“I was always hot and sweaty,” Valeria Fernanda said. The three-year-old squirmed in her chair, her ponytail bobbing, as she described the month-long trip that began in July 2018, when she and her mother migrated from Estelí, Nicaragua, to Reynosa, Mexico. Then, turning to her mother, Hazel Yolibeth Argueta, 22, who has matching gold-flecked hazel eyes, she said, “I want to go play on the swings,” and pointed to the playground. The two were staying at the Casa Hogar del Niño shelter while they applied for asylum in Mexico. Argueta, a single mother and a second-year nursing student at the university in Estelí, found her life upended when protests, which had erupted in Nicaragua in April, turned violent. It wasn’t long before she began receiving death threats and decided to flee.
Daily life in Nicaragua during the protests was a challenge. As Argueta described, “We were in danger because my country is in bad shape; food is expensive, there are national shortages all the time, you can’t leave the house because you might get hit by a stray bullet and there is no functioning police force.”
Nicaraguan President Daniel Ortega, who was re-elected in 2006 (he served his first term as president from 1985 to 1990), has argued that early elections, which citizens have demanded, will create instability, and that the best thing for the country would be to keep him in office until 2021. In Nicaragua, presidents have traditionally been limited to two consecutive terms of five years, but in 2014 the Nicaraguan National Assembly approved changes to its constitution to allow Ortega to run for a third term.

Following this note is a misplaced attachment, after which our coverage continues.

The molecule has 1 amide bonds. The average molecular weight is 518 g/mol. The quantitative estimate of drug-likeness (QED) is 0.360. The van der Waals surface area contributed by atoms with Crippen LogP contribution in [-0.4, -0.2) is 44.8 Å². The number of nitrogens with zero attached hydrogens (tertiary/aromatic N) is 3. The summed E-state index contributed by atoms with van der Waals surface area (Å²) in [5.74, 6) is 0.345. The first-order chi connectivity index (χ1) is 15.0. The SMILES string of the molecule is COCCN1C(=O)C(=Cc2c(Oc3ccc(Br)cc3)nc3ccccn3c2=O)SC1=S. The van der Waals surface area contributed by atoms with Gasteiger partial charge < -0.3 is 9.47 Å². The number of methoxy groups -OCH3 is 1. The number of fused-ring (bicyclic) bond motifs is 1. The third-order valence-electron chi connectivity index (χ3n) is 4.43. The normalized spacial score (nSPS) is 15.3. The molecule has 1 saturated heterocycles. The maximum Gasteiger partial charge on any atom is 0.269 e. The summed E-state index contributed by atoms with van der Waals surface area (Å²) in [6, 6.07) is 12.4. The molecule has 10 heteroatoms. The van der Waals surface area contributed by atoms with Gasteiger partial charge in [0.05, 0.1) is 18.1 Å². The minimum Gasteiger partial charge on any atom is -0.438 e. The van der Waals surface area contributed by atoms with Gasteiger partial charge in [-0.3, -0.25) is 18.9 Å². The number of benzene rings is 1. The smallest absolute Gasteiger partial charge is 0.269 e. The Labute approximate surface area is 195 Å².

In addition to cracking down on press freedom and freedom of expression during his time in office, in April 2018, Ortega decreed social-security reforms that would have increased taxes and decreased benefits for a population that was largely living on the edge of poverty already. In response, senior citizens and students joined forces to protest in the streets, and eventually, pro-government paramilitary forces responded with violence. By August, pro-government forces had killed over 300 students around the country, including some still in elementary school. The government has tried to dissociate itself from the violence by saying that those who have killed students are civilians, but students and other protesters believe that only the government could afford to train and hire snipers, and would have the motivation to do so, to quell protests.